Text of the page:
Rates of suicide among bullied youth
Research shows that suicidal thoughts/attempts as well as actual suicides are significantly higher among regularly bullied children compared to their non-bullied peers. A 1999 Kidscape survey found that nearly half (46%) of those who were bullied in their youth contemplated suicide, compared with only 7% of those who were not bullied - an increase in suicidal rates of almost 7 times (or 700%) as a result of bullying. (Kidscape, 1999) Twenty-percent of bullied children had actually attempted suicide. Other studies have found that compared to their peers, bullied boys are 4 times more likely to be suicidal; while bullied girls are 8 times more likely to be suicidal. (Fox et al., 2003) A different study by Yale University found bullying victims up to 9-times more likely to consider suicide. (Kluger, 2012) As we pointed out in our section on the effects of bullying, social rejection registers in the brain with the same intensity as a life-death matter that impacts our very existence. Sadly, faced with ongoing peer torment that seems like it will never end, many children choose death.
The bullycide problem put in perspective
Let's put the bullycide problem into a little perspective that may open your eyes about how serious this issue is, at least in comparison to some of the other things parents worry about. Between 2,000 and 3,000 teens in the U.S. kill themselves each and every year. During the 1998-1999 school year, for example, the CDC reports that 2,700 kids between the ages of 10 and 19 took their own lives. (Garbarino & deLara, 2002) It's difficult to decipher how many of these are bullycides, especially since suicide statistics themselves are rife with error. As Garbarino & deLara (2002, p. 84) state, "At this point, no one is really sure how many young people actually kill themselves due to the rejection and humiliation they experience at school among their peers. Social scientists are certain that the rates for suicides among school-age kids are underreported and underestimated. Often coroners do not know what to look for and many times they, along with the victims' families, are unwilling to list ‘suicide’ on a death certificate." In other words, this 2,700 number is surely an under-count of the teen suicides that actually take place.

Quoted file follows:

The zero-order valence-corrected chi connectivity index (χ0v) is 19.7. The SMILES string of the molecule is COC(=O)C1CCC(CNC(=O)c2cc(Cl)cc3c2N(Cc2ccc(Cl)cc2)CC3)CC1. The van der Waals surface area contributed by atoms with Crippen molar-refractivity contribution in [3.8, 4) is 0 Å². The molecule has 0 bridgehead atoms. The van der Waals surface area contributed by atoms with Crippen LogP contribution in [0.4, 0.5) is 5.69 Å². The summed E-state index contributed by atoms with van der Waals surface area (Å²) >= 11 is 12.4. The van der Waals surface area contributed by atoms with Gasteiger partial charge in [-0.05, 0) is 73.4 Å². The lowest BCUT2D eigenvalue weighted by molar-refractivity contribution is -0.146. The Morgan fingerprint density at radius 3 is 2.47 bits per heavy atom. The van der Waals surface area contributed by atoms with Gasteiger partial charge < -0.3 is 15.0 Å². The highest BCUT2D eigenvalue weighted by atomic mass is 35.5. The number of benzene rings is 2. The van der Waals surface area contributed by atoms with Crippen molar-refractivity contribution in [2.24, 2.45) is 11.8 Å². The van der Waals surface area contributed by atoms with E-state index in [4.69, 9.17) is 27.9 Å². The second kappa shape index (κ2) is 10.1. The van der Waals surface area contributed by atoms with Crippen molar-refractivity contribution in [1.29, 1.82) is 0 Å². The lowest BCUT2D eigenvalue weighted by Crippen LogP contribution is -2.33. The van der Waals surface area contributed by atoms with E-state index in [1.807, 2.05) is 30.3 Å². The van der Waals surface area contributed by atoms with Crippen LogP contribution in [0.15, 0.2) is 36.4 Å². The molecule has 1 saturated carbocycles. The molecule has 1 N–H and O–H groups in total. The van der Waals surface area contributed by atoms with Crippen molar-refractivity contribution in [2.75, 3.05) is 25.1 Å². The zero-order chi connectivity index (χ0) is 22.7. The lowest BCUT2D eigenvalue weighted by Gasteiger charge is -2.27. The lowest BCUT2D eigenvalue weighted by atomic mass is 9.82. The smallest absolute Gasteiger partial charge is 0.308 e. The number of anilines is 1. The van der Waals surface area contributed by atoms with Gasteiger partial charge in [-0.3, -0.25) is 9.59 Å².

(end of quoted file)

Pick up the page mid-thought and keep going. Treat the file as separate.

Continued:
While no official statistics on bullycides exist, (tracking this on a national scale is problematic ... suicide victims don't exactly check a box before death that clearly indicates their reasons), case studies and anecdotal evidence suggest the number is very high. Those who study teen suicides know there are two primary reasons for these deaths that together account for the overwhelming majority of teen suicides: A) Sexual identity crisis, or B) Bullying/peer problems. Often the two are interwoven. Sometimes suicides are driven by family abuse or other problems, but these other reasons combined account for a minority of cases in comparison to the other two.